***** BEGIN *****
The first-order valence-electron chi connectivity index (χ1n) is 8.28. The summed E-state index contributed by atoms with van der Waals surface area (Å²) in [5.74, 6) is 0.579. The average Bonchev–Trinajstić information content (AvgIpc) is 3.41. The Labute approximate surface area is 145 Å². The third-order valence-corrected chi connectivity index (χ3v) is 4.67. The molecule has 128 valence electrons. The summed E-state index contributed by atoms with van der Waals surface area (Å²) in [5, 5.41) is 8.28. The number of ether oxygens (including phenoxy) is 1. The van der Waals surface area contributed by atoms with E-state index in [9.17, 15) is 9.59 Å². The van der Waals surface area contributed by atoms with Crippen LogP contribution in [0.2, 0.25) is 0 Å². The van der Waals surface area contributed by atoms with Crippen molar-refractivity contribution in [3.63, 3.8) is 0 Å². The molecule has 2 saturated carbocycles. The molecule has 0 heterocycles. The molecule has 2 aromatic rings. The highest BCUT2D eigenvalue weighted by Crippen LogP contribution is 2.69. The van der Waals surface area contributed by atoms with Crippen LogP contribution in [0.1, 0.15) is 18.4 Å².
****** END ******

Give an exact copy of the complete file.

The first-order valence-electron chi connectivity index (χ1n) is 8.28. The summed E-state index contributed by atoms with van der Waals surface area (Å²) in [5.74, 6) is 0.579. The average Bonchev–Trinajstić information content (AvgIpc) is 3.41. The Labute approximate surface area is 145 Å². The third-order valence-corrected chi connectivity index (χ3v) is 4.67. The molecule has 128 valence electrons. The summed E-state index contributed by atoms with van der Waals surface area (Å²) in [5, 5.41) is 8.28. The number of ether oxygens (including phenoxy) is 1. The van der Waals surface area contributed by atoms with E-state index in [9.17, 15) is 9.59 Å². The van der Waals surface area contributed by atoms with Crippen LogP contribution in [0.2, 0.25) is 0 Å². The van der Waals surface area contributed by atoms with Crippen molar-refractivity contribution in [3.63, 3.8) is 0 Å². The molecule has 2 saturated carbocycles. The molecule has 0 heterocycles. The molecule has 2 aromatic rings. The highest BCUT2D eigenvalue weighted by Crippen LogP contribution is 2.69. The van der Waals surface area contributed by atoms with Crippen LogP contribution in [0.1, 0.15) is 18.4 Å².